Making Eurostar.com accessible
Over the course of 12 months, starting in 2022, Eurostar redesigned and rebranded their main website. As part of this, they wanted to make the new website accessible.
Defining what is 'accessible'
The first task was to decide what level we would suggest that Eurostar went for. When work started WCAG 2.1 was live and WCAG 2.2 was still a draft. We suggested to design/code for WCAG 2.2 Level AA because it was set to launch mid-build.
Once we decided our success criteria, we set about a process of making it happen. The first step was to contact almost every developer directly via Slack in a DM (direct message) and explain who we were and what the goal was.
We firmly believe, accessibility is as much a political issue as it is a technical one and the idea was to get everybody onside before we issuing any orders.
Train, review, fix
We gave every team member a 1 hour training session were we explained why we were making the new site accessible, how people might use the site in 'unexpected' ways, how we could find and fix bugs.
In this training, we gave a demonstration of how screen-readers worked but this was always saved to the end - despite it being the most popular part. This allowed us time and space to educate people on other types of disability and try to get them out of the mindset of accessibility equals blind people.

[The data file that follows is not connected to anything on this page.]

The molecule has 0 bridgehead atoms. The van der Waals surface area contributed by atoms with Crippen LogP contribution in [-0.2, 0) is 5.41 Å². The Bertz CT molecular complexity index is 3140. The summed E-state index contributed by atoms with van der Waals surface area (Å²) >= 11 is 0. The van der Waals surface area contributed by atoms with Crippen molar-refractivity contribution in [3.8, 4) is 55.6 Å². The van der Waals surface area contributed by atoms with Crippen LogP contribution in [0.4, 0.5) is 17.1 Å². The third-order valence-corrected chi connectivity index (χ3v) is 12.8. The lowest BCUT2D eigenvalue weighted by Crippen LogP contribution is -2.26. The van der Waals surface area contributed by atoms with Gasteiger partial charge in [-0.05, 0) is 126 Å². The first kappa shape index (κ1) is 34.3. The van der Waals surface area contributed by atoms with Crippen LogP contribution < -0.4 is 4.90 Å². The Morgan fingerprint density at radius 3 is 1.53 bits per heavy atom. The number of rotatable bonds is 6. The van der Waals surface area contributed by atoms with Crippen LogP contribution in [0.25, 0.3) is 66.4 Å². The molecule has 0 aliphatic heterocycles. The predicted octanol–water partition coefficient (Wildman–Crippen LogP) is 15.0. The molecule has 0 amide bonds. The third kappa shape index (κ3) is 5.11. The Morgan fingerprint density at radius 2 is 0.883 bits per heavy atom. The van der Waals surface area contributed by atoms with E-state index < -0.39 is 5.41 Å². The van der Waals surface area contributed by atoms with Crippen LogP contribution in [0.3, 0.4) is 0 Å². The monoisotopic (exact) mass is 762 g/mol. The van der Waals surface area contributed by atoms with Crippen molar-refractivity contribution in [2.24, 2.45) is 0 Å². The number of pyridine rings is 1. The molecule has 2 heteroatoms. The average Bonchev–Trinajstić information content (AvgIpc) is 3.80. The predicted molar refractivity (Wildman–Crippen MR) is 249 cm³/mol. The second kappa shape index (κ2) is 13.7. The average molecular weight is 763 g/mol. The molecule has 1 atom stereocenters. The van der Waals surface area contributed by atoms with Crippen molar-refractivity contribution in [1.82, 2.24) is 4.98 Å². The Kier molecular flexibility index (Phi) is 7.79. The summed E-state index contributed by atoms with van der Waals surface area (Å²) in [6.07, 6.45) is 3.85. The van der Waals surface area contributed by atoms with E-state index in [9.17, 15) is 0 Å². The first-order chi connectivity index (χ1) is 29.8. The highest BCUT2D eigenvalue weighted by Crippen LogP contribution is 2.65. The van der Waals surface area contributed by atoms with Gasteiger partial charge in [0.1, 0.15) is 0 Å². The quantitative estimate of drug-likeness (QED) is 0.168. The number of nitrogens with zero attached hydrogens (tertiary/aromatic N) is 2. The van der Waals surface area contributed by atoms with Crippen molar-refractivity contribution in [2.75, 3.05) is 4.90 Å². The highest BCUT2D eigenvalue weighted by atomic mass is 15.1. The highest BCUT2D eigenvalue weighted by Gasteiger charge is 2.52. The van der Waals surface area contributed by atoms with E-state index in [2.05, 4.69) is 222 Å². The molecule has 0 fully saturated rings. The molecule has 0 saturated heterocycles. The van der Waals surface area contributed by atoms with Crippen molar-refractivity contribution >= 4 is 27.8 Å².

Post training, the developers coded new components and we reviewed that code in Github pull requests. Designs were made in Figma and comments were added to designs informing Designers what they needed to change in order to be compliant.
Once code was published, we went in and fixed any bugs/errors that got past us and the other developers.
This project was at times very hands-on.
More screen-reader (VoiceOver on MacOS) training was provided to developers who were interested in learning about how they worked and this enabled those devs to test better and meant the team could produce a greater volume of accessible components.
Every was written down and documented and stored in the Eurostar Wiki. Every process was documented so whenever a question arose a link could be sent in response that covered the answer to that person's question.
Third party testing
We lead the procurement process for a third party agency to audit the new site and to test it with disabled users. The decision was made to work with dac and we spent time reviewing videos of demos with the Eurostar team. The team were fascinated by the real life demonstrations of assistive tech that we saw which included:
- a JAWS (screen-reader) user
- a ZoomText (screen-magnification) user (who also inverted the colours on their Windows laptop)
- a Dragon Naturally Speaking (voice activation sofware) user
These demos enabled the team to see problems that had been missed and we set about a plan to fix any issues found.